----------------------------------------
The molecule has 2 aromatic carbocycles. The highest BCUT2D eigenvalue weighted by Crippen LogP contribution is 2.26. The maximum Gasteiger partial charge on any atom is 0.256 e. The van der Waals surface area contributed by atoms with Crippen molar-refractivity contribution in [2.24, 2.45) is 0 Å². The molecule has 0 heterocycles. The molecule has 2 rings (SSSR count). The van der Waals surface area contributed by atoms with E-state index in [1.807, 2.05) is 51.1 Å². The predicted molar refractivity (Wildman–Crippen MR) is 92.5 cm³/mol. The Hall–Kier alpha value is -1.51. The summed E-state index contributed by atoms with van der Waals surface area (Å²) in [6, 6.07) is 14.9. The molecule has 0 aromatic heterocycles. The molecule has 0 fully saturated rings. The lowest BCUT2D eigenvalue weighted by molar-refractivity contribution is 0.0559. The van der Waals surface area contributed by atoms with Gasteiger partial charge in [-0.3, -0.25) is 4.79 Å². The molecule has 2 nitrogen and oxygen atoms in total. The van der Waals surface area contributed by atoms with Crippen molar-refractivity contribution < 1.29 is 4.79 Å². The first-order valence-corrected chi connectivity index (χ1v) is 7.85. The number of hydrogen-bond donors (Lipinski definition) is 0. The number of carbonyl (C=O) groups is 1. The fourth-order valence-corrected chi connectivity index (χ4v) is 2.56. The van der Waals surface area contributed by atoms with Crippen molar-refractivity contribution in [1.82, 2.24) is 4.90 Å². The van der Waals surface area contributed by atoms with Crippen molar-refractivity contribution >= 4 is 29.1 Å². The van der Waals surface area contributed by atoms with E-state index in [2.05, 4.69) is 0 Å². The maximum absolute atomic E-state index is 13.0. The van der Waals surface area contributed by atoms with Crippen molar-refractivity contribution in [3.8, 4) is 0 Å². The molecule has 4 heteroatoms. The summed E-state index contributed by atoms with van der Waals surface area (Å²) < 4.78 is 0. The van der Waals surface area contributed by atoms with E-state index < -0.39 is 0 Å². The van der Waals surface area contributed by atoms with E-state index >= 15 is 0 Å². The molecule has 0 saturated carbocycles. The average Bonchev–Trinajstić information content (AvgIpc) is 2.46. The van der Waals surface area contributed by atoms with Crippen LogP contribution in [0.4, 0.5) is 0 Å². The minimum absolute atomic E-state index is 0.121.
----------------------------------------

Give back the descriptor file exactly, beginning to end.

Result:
The molecule has 2 aromatic carbocycles. The highest BCUT2D eigenvalue weighted by Crippen LogP contribution is 2.26. The maximum Gasteiger partial charge on any atom is 0.256 e. The van der Waals surface area contributed by atoms with Crippen molar-refractivity contribution in [2.24, 2.45) is 0 Å². The molecule has 0 heterocycles. The molecule has 2 rings (SSSR count). The van der Waals surface area contributed by atoms with E-state index in [1.807, 2.05) is 51.1 Å². The predicted molar refractivity (Wildman–Crippen MR) is 92.5 cm³/mol. The Hall–Kier alpha value is -1.51. The summed E-state index contributed by atoms with van der Waals surface area (Å²) in [6, 6.07) is 14.9. The molecule has 0 aromatic heterocycles. The molecule has 0 fully saturated rings. The lowest BCUT2D eigenvalue weighted by molar-refractivity contribution is 0.0559. The van der Waals surface area contributed by atoms with Gasteiger partial charge in [-0.3, -0.25) is 4.79 Å². The molecule has 2 nitrogen and oxygen atoms in total. The van der Waals surface area contributed by atoms with Crippen molar-refractivity contribution < 1.29 is 4.79 Å². The first-order valence-corrected chi connectivity index (χ1v) is 7.85. The number of hydrogen-bond donors (Lipinski definition) is 0. The number of carbonyl (C=O) groups is 1. The fourth-order valence-corrected chi connectivity index (χ4v) is 2.56. The van der Waals surface area contributed by atoms with Crippen molar-refractivity contribution in [1.82, 2.24) is 4.90 Å². The van der Waals surface area contributed by atoms with Crippen molar-refractivity contribution >= 4 is 29.1 Å². The van der Waals surface area contributed by atoms with E-state index in [2.05, 4.69) is 0 Å². The maximum absolute atomic E-state index is 13.0. The van der Waals surface area contributed by atoms with Crippen molar-refractivity contribution in [3.8, 4) is 0 Å². The molecule has 4 heteroatoms. The summed E-state index contributed by atoms with van der Waals surface area (Å²) < 4.78 is 0. The van der Waals surface area contributed by atoms with E-state index < -0.39 is 0 Å². The van der Waals surface area contributed by atoms with E-state index >= 15 is 0 Å². The molecule has 0 saturated carbocycles. The average Bonchev–Trinajstić information content (AvgIpc) is 2.46. The van der Waals surface area contributed by atoms with Crippen LogP contribution in [0.4, 0.5) is 0 Å². The minimum absolute atomic E-state index is 0.121.